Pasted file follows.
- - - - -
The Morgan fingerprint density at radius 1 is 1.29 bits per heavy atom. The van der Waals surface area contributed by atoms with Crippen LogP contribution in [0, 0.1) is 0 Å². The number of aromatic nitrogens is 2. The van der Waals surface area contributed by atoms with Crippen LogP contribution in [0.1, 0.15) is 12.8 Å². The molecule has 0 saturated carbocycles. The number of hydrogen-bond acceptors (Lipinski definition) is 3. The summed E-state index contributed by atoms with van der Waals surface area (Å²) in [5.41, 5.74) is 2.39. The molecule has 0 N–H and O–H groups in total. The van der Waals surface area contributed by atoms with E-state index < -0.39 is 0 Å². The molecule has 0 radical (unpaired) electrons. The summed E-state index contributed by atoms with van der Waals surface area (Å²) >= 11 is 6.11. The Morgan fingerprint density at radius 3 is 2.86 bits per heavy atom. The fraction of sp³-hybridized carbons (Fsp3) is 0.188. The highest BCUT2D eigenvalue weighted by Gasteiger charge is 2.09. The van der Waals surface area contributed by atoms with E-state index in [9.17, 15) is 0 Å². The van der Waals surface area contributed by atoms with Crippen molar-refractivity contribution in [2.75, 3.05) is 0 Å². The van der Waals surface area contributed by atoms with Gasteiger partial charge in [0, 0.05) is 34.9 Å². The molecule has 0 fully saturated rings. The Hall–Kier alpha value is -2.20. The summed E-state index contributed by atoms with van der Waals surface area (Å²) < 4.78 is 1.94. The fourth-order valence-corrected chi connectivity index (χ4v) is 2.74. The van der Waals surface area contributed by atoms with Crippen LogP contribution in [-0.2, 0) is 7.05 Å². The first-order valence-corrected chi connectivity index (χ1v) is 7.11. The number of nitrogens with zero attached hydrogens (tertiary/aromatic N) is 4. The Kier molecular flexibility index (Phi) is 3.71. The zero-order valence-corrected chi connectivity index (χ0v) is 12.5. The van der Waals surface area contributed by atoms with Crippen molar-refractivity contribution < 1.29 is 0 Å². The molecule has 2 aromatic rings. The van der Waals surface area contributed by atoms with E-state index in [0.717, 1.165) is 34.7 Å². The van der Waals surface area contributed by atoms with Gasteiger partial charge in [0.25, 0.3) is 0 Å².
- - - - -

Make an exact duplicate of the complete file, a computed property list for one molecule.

The Morgan fingerprint density at radius 1 is 1.29 bits per heavy atom. The van der Waals surface area contributed by atoms with Crippen LogP contribution in [0, 0.1) is 0 Å². The number of aromatic nitrogens is 2. The van der Waals surface area contributed by atoms with Crippen LogP contribution in [0.1, 0.15) is 12.8 Å². The molecule has 0 saturated carbocycles. The number of hydrogen-bond acceptors (Lipinski definition) is 3. The summed E-state index contributed by atoms with van der Waals surface area (Å²) in [5.41, 5.74) is 2.39. The molecule has 0 N–H and O–H groups in total. The van der Waals surface area contributed by atoms with E-state index < -0.39 is 0 Å². The molecule has 0 radical (unpaired) electrons. The summed E-state index contributed by atoms with van der Waals surface area (Å²) >= 11 is 6.11. The Morgan fingerprint density at radius 3 is 2.86 bits per heavy atom. The fraction of sp³-hybridized carbons (Fsp3) is 0.188. The highest BCUT2D eigenvalue weighted by Gasteiger charge is 2.09. The van der Waals surface area contributed by atoms with E-state index in [9.17, 15) is 0 Å². The van der Waals surface area contributed by atoms with Crippen molar-refractivity contribution in [2.75, 3.05) is 0 Å². The van der Waals surface area contributed by atoms with Gasteiger partial charge in [0, 0.05) is 34.9 Å². The molecule has 0 fully saturated rings. The Hall–Kier alpha value is -2.20. The summed E-state index contributed by atoms with van der Waals surface area (Å²) < 4.78 is 1.94. The fourth-order valence-corrected chi connectivity index (χ4v) is 2.74. The van der Waals surface area contributed by atoms with Crippen LogP contribution in [-0.2, 0) is 7.05 Å². The first-order valence-corrected chi connectivity index (χ1v) is 7.11. The number of nitrogens with zero attached hydrogens (tertiary/aromatic N) is 4. The Kier molecular flexibility index (Phi) is 3.71. The zero-order valence-corrected chi connectivity index (χ0v) is 12.5. The van der Waals surface area contributed by atoms with Crippen molar-refractivity contribution < 1.29 is 0 Å². The molecule has 2 aromatic rings. The van der Waals surface area contributed by atoms with E-state index in [0.717, 1.165) is 34.7 Å². The van der Waals surface area contributed by atoms with Gasteiger partial charge in [0.25, 0.3) is 0 Å².